- The Washington Times - Thursday, May 8, 2003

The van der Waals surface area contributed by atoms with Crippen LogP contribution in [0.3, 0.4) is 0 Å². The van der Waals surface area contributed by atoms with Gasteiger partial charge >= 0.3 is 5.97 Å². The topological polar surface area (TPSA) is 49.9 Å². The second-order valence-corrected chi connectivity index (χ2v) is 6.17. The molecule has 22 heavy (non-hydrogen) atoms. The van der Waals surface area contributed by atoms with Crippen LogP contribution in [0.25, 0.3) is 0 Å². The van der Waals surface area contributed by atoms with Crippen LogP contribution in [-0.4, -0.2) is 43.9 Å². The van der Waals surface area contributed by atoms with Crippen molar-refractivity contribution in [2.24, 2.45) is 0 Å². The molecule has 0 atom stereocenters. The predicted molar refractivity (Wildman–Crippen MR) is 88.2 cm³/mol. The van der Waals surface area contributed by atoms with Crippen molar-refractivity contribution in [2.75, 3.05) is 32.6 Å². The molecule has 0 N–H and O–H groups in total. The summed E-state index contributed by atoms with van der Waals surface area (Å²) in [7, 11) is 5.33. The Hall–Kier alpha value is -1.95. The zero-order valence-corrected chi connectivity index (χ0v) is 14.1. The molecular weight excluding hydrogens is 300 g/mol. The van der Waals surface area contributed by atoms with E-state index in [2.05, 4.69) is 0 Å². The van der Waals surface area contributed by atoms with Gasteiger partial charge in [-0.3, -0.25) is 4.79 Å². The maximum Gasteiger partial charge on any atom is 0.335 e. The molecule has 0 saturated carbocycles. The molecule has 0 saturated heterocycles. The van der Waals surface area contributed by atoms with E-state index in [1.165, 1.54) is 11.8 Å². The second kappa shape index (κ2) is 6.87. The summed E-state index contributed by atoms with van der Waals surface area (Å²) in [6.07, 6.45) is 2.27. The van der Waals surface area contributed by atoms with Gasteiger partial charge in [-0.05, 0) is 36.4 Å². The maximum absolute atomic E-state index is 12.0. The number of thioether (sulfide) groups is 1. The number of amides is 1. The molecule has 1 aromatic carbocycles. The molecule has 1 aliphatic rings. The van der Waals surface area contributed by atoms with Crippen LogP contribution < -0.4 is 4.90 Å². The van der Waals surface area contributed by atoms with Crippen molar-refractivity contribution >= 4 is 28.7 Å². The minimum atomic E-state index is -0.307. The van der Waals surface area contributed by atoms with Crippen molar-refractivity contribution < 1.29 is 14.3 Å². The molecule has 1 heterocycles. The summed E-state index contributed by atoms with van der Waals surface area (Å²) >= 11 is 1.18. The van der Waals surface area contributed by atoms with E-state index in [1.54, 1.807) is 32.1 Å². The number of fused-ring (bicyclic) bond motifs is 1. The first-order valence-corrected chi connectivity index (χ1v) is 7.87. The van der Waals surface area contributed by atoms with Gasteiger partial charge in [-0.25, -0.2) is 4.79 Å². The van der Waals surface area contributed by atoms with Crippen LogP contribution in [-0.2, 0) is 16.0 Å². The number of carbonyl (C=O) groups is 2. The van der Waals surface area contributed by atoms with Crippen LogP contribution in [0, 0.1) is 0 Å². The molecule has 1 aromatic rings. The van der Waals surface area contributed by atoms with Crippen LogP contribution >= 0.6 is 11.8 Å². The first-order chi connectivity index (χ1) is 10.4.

Instead of stopping at the supermarket for a quart of milk on the way home, commuters in the Washington area may soon be able to pick it up right in the subway.Metro is considering a pilot project with McDonald’s to install and operate vending machines at certain rail stations. Metro’s real estate committee is expected to discuss the proposal tomorrow in a closed meeting.While Illinois-based McDonald’s Corp. may be best known for serving up Big Macs under its golden arches, the company also operates two “automated convenience stores” under the name Red Box. One is in the Adams Morgan neighborhood in the District and the other in Bethesda.The refrigerated units are about the size of a minivan and sell food, drinks, laundry soap and other products. They also offer 24-hour DVD rentals for $1.50 plus tax, according to spokesman Mark P. McGuire.”The whole idea is to place these machines in people’s travel paths so they don’t have to make a special trip to a video store or a convenience store,” Mr. McGuire said.For now, McDonald’s is only operating its machines in the Washington area. The company first tested the product in January 2002 at its restaurant next to Howard University. Mr. McGuire said that the project is still in the test phase, and that there are no immediate plans to expand to other parts of the country.He declined to discuss sales figures but said the company is pleased with the reception the machines are getting.”They’re being used at a very, very high volume by the consumers in the area that we have them located in,” he added.Sandwiches are the hottest-selling item in the convenience store part of the machines. However, Metro does not allow eating or drinking in the transit system; transit police once handcuffed a 12-year-old girl for eating french fries in a subway station. Mr. McGuire said people could pick up items on the way home or into the office.Metro Board Chairman and D.C. Council member Jim Graham, Ward 1 Democrat, has seen the Red Box in his Adams Morgan neighborhood. Mr. Graham said he would like to see the machine moved elsewhere, but he’s open to the idea of having the machines in rail stations.”I have some significant questions to ask about this,” Mr. Graham said. “But we’ve got to be open to some retail commercialization to stations. I’m not sure this is the best way to start, but I could be convinced.”Mr. Graham said he did not yet know the financial details of the project. Metro faces a $48 million budget deficit.Some Metro riders see a benefit from the machines.”It’d be convenient,” said Quincy Goodman, of Largo. “Certain items I could use would already be there when I got off, and I wouldn’t have to look around when I got out of the station.”But Neil Adams of Severna Park doubted the vending machines would become a reality in subway stations for other reasons.”They seem awfully nervous about stuff down there as it is. They won’t even reopen the newspaper vending machines,” Mr. Adams said.Metro removed newspaper vending machines from inside stations after the September 11 terrorist attacks. A Metro spokeswoman said the move was in response to rider concerns that someone could leave a bomb in the machines after paying for a newspaper.

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